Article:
A few weeks later, I was in my car at a stop sign when a woman protester walked up and snapped my picture. She had nothing but a little Instamatic camera, and I know she did it just to scare me, but I imagined a mug shot being transferred onto a Web page like "Jay's Killer Web Site," along with my address and phone number, and all sorts of exaggerated and made‑up personal details. I've seen some antiabortion literature go into that kind of detail before, describing a doctor's manner as "effeminate" or his skin tone as 'pink and oily," and I've realized that many of these people are driven not by their political beliefs but by something else: Their activism is emotional, irrational, fueled by hate. It chilled me to imagine myself as a target of that hate.

How would I protect myself? In the weeks and months after the arson, I thought about this a lot. I've taken classes in martial arts, I live with my boyfriend, I have an unlisted phone number, I never take the same route home. But is that enough? I could get a gun. Or at least I thought I could, until a coworker showed me the semiautomatic she carries for protection. When she pulled it out of her purse and dropped the clip, the sight of the stacked bullets made me sick I realized then that if these people scare me into changing my life, if I start living like I'm under siege, then they've accomplished what they've intended. They've won.

Why I'm Still Here

Naturally, people who know about the threats wonder why I keep working here. When my mom heard I was considering buying a gun, she thought I should first think about getting another job. "Other people can do this, Claire," she said. "You don't have to."

But I do have to. One of the frustrating parts of my job is that I see so many women who assume that safe, legal abortions will always be available. I think our right to choose is tenuous, and that the best way I can stand up for what I think is right is to keep going to work.

The scary thing is that when you're standing where I am, the antiabortion people seem far more vocal than their pro‑choice counterparts; they seem to wish we could go back to the time, long before Roe v. Wade and RU-486, when they believe things were 'simpler." But the decisions women face have never been simple. If there's one thing I've learned in this job, it's that when a woman wants a child, she will go to any length to protect him or her. And when a woman doesn't want a child, she will go to any length to end the pregnancy. This is a fact that's not going to change. If women lost the right to make the choice to end their pregnancies safely, the abominable result would be a return to the days of the back‑alley butcher.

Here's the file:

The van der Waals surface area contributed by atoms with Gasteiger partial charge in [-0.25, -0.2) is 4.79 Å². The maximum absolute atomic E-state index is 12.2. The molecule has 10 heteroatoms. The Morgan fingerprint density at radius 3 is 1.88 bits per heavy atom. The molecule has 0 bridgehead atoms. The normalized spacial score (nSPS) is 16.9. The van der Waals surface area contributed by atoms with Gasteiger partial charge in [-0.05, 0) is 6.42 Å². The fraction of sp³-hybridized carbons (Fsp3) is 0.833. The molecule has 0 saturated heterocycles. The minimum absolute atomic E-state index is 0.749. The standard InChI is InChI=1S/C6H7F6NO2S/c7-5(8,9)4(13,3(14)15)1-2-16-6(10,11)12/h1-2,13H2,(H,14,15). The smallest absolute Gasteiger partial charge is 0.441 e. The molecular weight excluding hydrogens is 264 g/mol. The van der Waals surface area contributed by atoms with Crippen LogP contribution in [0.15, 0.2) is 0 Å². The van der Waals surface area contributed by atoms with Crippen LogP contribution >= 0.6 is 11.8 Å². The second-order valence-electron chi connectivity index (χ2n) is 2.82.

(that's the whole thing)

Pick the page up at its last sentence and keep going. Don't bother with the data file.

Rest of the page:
When I look out my window at the protesters, I get confused. If these people are so intent on saving lives, why don't they help the already‑born who are in dire need? If a woman turns away at our clinic's door because a horrifying picture of a mutilated fetus has been pushed at her, what will they then do to help her? How are they going to make sure that her child doesn't live in poverty, has access to good medical care, has a real chance in life? When I ask some of the protesters this question, they vaguely say, 'I do my duty." Well, what is this duty, exactly?

I'm sure that many of you who are reading this disagree with me. You may think that what I do is wrong, even sinful. I respect your opinion. I really do. And if you feel strongly about it, I think you have a responsibility to act.

By act, I don't mean standing on a street corner and taunting people. Or putting my name on a Web site and calling me a murderer. By act, I mean doing something positive so that women don't have to make this choice. Work for an adoption agency. Volunteer for a social-service agency. Teach young people about pregnancy prevention. Find new ways to give women the support they need to make sure that the children they have are brought into a safe and healthy environment.

Sometimes, the battle I see outside my window seems eternal, unwinnable. Other times, though, I think there's hope our two camps can find common ground. My grandmother is a devout Methodist who takes part in a weekly prayer group, and because I suspect that her religious values cause her to feel conflicted about abortion, we've never really talked about what I do at work. But on the weekend after my clinic was set on fire, my grandmother did something wonderful. She put me and my Lovejoy coworkers at the top of her prayer list. She and her church group didn't pray for us to close down. They didn't pray for us to stop what we're doing. They prayed for our safety, and the safety of our patients. That's my prayer, too.